I understand this is a private blog and so the 1st Amendment need not apply. But the reasoning behind the establishment of this right might should be respected: that the free exchange and competition of ideas is a component of liberty, and results in a greater good.

    1. Menzie Chinn Post author

      sammy: Nothing is absolute. You can’t shout “fire” in a dark, crowded theater, with impunity.

      And yes, this is a private blog. Mr. Trump seems to have no compunctions about threatening the freedom of the press, and I don’t hear much if anything about it from you. Asymmetric treatment of this nature seems, well, you can think of the term.

    2. 2slugbaits

      sammy PeakTrader was not banned because of his opinions, erroneous as those are. Let me remind you that he was banned for using what was clearly a racist trope. Now as it happens your reaction and inability to understand the difference is one reason why I would not have banned PeakTrader if it were my blog. It’s this kind of confusion over the reasons for banning someone that leads many conservatives to wrongly believe they are being banned for their political views rather than violating norms of basic civility. As it is, PeakTrader and others like him are likely to retreat into rightwing echo chambers where their views will not be challenged. The long run effect will be that racist tropes will be normalized even further because no one will shame him.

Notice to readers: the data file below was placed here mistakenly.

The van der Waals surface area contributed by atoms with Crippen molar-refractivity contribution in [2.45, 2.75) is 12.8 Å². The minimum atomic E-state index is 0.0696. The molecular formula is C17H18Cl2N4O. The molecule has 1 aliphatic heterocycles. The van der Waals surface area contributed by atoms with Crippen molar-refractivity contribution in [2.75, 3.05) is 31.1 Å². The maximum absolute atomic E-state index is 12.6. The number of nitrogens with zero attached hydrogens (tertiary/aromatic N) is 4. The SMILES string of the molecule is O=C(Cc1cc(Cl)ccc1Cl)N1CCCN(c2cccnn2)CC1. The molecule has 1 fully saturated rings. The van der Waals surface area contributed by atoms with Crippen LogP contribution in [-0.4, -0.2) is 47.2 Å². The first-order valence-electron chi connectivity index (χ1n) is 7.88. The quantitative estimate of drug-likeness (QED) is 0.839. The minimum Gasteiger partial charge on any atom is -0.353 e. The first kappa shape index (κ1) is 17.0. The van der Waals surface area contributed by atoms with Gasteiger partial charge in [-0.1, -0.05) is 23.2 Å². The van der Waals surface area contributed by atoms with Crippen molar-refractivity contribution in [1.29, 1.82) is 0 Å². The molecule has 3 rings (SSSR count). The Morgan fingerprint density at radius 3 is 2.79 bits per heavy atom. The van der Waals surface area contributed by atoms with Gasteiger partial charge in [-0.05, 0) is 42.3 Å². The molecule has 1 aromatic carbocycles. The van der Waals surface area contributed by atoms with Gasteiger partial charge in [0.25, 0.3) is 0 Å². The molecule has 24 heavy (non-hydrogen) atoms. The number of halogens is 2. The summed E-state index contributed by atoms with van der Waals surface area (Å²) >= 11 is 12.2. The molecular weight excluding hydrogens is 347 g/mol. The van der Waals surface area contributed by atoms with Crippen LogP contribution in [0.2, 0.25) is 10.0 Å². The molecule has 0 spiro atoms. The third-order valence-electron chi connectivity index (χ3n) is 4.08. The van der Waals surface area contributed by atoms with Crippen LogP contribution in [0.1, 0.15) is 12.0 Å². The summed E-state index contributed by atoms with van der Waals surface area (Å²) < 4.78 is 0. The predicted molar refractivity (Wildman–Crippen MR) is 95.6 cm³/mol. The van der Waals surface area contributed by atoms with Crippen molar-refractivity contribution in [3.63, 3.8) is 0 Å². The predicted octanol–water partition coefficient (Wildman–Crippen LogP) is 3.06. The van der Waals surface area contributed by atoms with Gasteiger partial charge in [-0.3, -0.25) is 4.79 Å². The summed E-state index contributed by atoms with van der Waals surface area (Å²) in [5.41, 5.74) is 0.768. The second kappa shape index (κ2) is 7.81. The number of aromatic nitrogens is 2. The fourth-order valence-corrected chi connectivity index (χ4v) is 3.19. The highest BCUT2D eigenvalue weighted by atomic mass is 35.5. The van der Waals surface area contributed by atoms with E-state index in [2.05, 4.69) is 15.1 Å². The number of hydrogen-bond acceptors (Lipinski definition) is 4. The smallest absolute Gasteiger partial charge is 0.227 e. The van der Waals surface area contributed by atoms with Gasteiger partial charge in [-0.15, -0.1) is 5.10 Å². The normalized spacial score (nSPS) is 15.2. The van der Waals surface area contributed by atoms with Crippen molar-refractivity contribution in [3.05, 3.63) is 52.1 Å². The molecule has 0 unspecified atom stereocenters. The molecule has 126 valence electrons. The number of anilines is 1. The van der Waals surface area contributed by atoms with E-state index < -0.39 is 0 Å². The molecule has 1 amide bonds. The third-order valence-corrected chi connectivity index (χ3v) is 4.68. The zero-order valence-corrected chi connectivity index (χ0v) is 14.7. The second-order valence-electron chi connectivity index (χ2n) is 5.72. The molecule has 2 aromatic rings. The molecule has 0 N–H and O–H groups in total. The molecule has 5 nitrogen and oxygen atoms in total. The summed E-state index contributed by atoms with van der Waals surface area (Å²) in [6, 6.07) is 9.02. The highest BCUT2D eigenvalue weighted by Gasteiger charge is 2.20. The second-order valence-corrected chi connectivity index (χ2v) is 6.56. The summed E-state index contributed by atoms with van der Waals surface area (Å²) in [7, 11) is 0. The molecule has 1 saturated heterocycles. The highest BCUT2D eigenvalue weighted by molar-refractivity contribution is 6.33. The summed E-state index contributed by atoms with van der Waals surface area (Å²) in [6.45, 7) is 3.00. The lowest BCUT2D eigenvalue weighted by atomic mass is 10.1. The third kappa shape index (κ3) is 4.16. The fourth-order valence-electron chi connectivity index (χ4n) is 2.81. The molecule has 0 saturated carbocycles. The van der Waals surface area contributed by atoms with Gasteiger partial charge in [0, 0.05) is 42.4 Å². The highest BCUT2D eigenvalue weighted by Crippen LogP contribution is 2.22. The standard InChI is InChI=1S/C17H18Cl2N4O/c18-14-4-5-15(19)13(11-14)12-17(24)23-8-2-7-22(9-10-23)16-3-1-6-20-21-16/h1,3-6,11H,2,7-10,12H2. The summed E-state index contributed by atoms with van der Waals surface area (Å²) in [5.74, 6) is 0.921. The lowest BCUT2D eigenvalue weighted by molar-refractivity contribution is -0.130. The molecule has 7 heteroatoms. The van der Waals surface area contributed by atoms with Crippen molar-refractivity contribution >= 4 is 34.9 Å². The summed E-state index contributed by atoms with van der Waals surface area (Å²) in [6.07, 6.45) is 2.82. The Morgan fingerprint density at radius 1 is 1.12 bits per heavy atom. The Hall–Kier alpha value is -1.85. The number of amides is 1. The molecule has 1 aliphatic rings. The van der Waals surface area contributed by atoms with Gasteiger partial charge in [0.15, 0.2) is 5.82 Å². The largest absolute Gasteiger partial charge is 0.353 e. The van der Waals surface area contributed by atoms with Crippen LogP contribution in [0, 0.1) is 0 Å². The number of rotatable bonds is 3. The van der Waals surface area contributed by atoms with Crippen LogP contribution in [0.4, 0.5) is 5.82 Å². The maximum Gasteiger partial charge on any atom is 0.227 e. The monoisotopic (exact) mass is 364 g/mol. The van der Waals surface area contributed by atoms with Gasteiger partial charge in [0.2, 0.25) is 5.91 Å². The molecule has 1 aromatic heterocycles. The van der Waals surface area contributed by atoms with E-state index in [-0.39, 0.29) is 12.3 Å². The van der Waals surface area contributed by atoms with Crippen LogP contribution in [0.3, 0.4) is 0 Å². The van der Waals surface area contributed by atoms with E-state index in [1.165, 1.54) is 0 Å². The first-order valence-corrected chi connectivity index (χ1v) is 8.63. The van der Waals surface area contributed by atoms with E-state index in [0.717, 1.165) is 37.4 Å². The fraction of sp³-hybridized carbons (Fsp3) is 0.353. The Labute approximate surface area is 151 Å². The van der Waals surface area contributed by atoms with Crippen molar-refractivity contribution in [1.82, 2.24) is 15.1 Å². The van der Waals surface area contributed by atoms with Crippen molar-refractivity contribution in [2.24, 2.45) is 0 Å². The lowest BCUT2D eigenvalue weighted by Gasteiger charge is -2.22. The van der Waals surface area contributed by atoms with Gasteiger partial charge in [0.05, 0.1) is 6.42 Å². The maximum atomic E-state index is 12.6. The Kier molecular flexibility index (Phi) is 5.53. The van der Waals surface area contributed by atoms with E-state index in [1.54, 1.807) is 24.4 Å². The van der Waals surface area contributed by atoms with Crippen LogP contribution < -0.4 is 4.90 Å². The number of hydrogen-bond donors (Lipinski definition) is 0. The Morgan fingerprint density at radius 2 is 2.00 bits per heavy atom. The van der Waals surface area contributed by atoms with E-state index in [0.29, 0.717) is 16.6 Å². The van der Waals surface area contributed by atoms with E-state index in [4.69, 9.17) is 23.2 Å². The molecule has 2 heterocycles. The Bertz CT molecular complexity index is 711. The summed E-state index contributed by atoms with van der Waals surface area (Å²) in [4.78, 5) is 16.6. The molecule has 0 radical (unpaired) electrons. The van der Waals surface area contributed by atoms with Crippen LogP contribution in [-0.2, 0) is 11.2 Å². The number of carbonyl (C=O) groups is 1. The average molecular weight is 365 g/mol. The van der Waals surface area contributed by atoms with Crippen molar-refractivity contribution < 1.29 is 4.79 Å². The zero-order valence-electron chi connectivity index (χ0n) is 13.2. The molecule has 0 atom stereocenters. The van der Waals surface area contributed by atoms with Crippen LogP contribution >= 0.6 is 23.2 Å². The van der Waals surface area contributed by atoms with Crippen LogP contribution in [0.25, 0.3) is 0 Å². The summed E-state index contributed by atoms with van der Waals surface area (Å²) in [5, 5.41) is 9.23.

FWIW, I agree with Barkley Rosser’s comment that TheRage’s anti-Semitic posts are worse than PeakTrader’s.

      1. baffling

        ” Now as it happens your reaction and inability to understand the difference is one reason why I would not have banned PeakTrader if it were my blog. ”
        i think you are under the impression that sammy is different from a peak trader, corev or rick stryker on this blog. he is not. there is no ability to “rehabilitate” him. it is not an inability to understand. there is no desire to understand, and not much you or anyone else can do to change his mind. the intent is not truth, it is to win the propaganda war at any cost. former high school football players trying to relive the “glory days” of winning.

    3. pgl

      Sammy – start your own blog. I’m sure the racists will be glad to continue their hate filled garbage at your place.

      But do tell – how is attacking someone because of their race part of free exchange and competition of ideas? Or did you just toss these words out there not understanding their meaning as they sounded high minded?

      Justify racism is something only you could do!

    4. pgl

      https://www.adl.org/blog/reports-of-anti-asian-assaults-harassment-and-hate-crimes-rise-as-coronavirus-spreads?fbclid=IwAR0GUvEfpZbEMUEz9Dwgn29ZbI5mu80Q52QSZEbBMttCJDvGw6MGwJ29QTE